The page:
No pat-downs for little Sally
Sunday, December 26, 2010
Over the river and through the body scanner to Grandmother's house we go!
What a fun, new twist on traveling with the kids this year. And you thought getting them to take their shoes off and let Bunky the Bear go through the dark tunnel was hard.
For this holiday season, parents get to choose between a scanner that will generate portraits of your kids looking like nude ghosts and, according to some reports, give off questionable levels of radiation, or they can take the little ones for a rubber-glove pat down that will upend years of stranger-danger training.
After the Transportation Security Administration announced these more invasive pat-downs as an alternative and sometimes in addition to the body scanners, dozens of stories of groping and humiliation have surfaced online from adults.
Upon hearing these stories, parentworld, predictably, went bananas. On playgrounds, at playdates and across e-mail groups, parents railed against the TSA, wondering whether its personnel are pedophiles with badges. Many even canceled their holiday travel plans with righteous indignation. (This had NOTHING to do with that spat over the health-care debate with Aunt Edna last year, right?)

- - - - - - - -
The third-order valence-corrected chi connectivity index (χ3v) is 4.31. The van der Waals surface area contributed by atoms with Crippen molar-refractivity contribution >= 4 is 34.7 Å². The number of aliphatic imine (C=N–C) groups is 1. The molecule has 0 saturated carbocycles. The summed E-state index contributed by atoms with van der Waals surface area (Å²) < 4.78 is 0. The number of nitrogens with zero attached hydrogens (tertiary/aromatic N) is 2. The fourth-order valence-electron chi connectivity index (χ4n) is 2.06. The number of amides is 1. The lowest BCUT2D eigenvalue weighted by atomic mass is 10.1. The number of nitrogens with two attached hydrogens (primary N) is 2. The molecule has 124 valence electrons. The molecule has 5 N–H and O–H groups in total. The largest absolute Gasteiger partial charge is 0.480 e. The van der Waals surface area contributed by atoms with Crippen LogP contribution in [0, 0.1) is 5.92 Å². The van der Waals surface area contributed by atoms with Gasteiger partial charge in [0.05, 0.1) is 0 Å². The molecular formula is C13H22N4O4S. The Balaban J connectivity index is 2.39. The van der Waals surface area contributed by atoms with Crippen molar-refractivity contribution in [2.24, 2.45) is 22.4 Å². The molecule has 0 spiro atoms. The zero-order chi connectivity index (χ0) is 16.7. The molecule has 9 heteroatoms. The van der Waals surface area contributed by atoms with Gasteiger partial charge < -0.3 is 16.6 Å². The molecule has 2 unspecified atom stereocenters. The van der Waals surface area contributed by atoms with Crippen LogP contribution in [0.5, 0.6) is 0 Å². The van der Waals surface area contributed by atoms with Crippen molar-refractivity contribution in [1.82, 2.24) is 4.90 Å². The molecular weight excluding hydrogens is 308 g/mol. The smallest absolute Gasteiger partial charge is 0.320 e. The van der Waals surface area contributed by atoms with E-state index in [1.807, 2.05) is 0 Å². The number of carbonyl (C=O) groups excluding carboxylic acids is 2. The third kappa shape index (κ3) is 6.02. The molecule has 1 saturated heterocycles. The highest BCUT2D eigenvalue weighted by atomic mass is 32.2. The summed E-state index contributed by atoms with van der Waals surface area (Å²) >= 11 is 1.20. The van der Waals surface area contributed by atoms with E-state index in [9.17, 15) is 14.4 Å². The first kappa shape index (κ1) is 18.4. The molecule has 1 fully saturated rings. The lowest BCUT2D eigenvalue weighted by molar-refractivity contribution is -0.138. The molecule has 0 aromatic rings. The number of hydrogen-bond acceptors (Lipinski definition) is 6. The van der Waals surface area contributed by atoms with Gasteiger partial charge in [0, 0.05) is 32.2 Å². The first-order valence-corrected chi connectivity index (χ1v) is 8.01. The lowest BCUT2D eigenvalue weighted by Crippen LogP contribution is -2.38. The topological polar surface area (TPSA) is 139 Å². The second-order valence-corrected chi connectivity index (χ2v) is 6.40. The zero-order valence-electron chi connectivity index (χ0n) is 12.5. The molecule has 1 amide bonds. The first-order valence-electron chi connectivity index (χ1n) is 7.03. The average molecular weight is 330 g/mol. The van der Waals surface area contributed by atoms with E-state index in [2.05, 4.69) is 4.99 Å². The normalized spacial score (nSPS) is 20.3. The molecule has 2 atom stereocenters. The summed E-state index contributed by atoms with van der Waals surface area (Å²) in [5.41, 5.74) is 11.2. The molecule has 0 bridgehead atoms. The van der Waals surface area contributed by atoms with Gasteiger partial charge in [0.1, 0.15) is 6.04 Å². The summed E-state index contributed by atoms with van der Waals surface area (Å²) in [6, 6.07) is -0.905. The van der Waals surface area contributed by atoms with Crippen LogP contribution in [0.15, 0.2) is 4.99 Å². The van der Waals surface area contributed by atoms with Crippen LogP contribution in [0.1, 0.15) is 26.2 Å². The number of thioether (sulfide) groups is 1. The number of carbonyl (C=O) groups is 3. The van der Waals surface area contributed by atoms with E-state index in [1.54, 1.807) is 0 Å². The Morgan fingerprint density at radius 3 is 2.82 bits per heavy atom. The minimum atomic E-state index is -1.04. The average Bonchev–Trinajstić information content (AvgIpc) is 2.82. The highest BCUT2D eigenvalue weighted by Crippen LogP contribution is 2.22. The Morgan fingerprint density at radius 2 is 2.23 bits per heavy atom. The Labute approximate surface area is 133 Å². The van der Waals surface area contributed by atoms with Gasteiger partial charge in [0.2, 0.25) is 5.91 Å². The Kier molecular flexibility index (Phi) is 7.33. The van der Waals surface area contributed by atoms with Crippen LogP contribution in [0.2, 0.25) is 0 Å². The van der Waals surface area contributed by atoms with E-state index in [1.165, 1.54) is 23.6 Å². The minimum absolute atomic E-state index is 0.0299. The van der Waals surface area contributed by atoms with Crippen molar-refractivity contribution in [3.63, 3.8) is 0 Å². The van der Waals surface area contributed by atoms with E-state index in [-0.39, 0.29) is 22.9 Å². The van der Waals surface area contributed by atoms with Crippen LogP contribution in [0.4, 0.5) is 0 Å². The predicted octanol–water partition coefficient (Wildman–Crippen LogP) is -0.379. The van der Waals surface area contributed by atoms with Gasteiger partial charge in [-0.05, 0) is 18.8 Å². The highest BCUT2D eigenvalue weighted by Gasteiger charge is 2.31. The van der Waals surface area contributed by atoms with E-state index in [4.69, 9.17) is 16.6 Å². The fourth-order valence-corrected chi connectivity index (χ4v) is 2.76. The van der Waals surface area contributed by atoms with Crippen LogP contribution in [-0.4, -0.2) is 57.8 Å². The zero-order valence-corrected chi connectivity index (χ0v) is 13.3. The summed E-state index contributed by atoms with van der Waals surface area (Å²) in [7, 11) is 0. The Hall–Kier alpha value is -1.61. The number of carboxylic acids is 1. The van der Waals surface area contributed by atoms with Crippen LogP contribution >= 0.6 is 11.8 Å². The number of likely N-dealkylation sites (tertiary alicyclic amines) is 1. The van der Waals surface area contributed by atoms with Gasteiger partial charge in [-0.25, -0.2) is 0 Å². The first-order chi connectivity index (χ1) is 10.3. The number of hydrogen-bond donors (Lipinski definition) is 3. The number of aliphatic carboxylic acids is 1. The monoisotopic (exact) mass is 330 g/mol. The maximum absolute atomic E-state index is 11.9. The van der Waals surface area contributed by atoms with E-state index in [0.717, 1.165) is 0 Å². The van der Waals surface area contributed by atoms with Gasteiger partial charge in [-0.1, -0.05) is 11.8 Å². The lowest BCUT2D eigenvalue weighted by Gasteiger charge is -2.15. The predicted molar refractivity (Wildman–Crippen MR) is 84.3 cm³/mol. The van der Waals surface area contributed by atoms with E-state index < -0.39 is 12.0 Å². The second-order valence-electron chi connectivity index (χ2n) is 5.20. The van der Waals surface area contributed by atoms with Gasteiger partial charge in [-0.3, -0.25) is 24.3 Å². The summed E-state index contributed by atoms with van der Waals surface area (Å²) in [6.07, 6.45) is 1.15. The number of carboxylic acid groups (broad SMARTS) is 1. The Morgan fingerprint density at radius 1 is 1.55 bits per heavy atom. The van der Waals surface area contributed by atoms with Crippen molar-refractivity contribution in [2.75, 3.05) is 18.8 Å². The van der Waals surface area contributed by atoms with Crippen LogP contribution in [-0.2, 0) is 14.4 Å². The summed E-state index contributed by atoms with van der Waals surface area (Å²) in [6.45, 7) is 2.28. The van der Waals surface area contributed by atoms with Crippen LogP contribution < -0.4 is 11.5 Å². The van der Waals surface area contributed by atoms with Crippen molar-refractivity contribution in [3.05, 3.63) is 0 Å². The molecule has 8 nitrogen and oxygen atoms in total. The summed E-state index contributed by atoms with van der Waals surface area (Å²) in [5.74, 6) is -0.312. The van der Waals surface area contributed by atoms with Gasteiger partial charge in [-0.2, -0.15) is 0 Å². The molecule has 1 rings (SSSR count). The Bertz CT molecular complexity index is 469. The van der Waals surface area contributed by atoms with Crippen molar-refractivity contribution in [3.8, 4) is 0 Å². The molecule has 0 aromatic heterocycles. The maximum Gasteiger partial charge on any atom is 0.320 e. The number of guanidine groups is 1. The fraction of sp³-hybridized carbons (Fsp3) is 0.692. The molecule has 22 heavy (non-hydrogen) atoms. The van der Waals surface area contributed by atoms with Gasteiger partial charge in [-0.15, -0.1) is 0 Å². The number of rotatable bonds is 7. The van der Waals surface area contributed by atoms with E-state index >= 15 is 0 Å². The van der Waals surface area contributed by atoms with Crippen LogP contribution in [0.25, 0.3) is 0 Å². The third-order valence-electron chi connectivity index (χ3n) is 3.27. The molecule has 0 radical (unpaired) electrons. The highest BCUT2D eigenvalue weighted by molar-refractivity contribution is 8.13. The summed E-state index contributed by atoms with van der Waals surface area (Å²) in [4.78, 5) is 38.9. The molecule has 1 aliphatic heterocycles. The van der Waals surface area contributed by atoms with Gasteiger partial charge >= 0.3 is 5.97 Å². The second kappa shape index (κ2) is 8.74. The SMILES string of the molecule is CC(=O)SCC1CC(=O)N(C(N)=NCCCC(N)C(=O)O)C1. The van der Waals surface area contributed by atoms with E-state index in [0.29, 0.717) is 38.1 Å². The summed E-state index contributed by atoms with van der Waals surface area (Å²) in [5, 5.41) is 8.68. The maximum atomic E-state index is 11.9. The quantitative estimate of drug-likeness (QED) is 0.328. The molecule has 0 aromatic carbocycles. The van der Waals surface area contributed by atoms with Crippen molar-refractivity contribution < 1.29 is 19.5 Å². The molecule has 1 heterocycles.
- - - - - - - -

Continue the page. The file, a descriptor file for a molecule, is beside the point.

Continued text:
This is fertile ground for a millennial mom and dad's worst fears.
The TSA backpedaled after that first wave of parental blowback. Not long after the "don't touch my junk" dude dethroned JetBlue flight attendant Steven Slater in air travel folklore, the TSA announced that children who didn't go through the body scanners would undergo "modified" pat-downs. Officials provided limited detail - for security reasons - of just what that means.
Without those details, parents were left to imagine that kids will be fondled and groped in the same way that author Dave Barry described his intimate pat-down. How do you tell your kids that it's now okay for people with a blue uniform and a badge to touch them in any kind of an intimate way?
"People should refuse to be molested. And NEVER permit your child to be molested," one poster railed on Flyertalk. That was one of the few, fulminating comments that was clean enough to print.
Talking about touching a child and generating images that show him or her nude is radioactive, no matter how you tackle it.
The folks at child abuse prevention organizations are fielding questions about what to do, and it's making people queasy.
"You need to have a conversation with your child based on what is going to happen," said Nancy McBride, a spokeswoman for the National Center for Missing and Exploited Children in Alexandria. "Tell them they have to conduct this examination and they have to do it to be safe. This is just something that has to be done."